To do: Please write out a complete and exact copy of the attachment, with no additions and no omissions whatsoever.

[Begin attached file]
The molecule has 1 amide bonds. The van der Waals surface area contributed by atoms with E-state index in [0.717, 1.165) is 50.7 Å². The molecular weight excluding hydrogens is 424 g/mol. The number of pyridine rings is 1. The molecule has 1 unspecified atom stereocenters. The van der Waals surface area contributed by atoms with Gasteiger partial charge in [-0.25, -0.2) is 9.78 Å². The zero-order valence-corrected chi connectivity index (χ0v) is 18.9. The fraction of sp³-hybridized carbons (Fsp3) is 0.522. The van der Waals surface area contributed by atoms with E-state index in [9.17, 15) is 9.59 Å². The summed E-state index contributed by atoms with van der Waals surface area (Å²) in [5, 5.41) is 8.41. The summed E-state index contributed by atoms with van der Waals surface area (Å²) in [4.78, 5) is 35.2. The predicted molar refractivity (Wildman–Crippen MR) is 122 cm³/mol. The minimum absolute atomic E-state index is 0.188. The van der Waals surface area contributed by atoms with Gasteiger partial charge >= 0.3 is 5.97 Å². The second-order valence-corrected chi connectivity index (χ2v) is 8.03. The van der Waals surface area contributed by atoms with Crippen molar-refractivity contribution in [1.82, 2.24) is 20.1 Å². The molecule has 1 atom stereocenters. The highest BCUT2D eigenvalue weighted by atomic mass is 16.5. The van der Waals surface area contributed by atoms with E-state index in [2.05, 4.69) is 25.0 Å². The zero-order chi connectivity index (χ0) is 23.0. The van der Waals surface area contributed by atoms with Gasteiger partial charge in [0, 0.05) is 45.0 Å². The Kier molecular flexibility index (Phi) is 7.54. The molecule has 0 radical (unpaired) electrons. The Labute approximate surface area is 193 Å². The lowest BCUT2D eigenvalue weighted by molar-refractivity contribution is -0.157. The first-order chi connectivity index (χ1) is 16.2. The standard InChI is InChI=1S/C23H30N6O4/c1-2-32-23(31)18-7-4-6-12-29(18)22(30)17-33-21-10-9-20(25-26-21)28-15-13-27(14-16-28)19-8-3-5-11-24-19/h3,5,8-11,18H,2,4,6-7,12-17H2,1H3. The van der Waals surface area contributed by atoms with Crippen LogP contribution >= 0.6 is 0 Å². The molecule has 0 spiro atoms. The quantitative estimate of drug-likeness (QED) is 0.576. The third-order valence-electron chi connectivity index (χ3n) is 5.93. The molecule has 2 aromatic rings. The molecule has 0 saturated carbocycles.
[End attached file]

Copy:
The molecule has 1 amide bonds. The van der Waals surface area contributed by atoms with E-state index in [0.717, 1.165) is 50.7 Å². The molecular weight excluding hydrogens is 424 g/mol. The number of pyridine rings is 1. The molecule has 1 unspecified atom stereocenters. The van der Waals surface area contributed by atoms with Gasteiger partial charge in [-0.25, -0.2) is 9.78 Å². The zero-order valence-corrected chi connectivity index (χ0v) is 18.9. The fraction of sp³-hybridized carbons (Fsp3) is 0.522. The van der Waals surface area contributed by atoms with E-state index in [9.17, 15) is 9.59 Å². The summed E-state index contributed by atoms with van der Waals surface area (Å²) in [5, 5.41) is 8.41. The summed E-state index contributed by atoms with van der Waals surface area (Å²) in [4.78, 5) is 35.2. The predicted molar refractivity (Wildman–Crippen MR) is 122 cm³/mol. The minimum absolute atomic E-state index is 0.188. The van der Waals surface area contributed by atoms with Gasteiger partial charge >= 0.3 is 5.97 Å². The second-order valence-corrected chi connectivity index (χ2v) is 8.03. The van der Waals surface area contributed by atoms with Crippen molar-refractivity contribution in [1.82, 2.24) is 20.1 Å². The molecule has 1 atom stereocenters. The highest BCUT2D eigenvalue weighted by atomic mass is 16.5. The van der Waals surface area contributed by atoms with E-state index in [2.05, 4.69) is 25.0 Å². The zero-order chi connectivity index (χ0) is 23.0. The van der Waals surface area contributed by atoms with Gasteiger partial charge in [0, 0.05) is 45.0 Å². The Kier molecular flexibility index (Phi) is 7.54. The molecule has 0 radical (unpaired) electrons. The Labute approximate surface area is 193 Å². The lowest BCUT2D eigenvalue weighted by molar-refractivity contribution is -0.157. The first-order chi connectivity index (χ1) is 16.2. The standard InChI is InChI=1S/C23H30N6O4/c1-2-32-23(31)18-7-4-6-12-29(18)22(30)17-33-21-10-9-20(25-26-21)28-15-13-27(14-16-28)19-8-3-5-11-24-19/h3,5,8-11,18H,2,4,6-7,12-17H2,1H3. The van der Waals surface area contributed by atoms with Crippen LogP contribution >= 0.6 is 0 Å². The molecule has 0 spiro atoms. The quantitative estimate of drug-likeness (QED) is 0.576. The third-order valence-electron chi connectivity index (χ3n) is 5.93. The molecule has 2 aromatic rings. The molecule has 0 saturated carbocycles.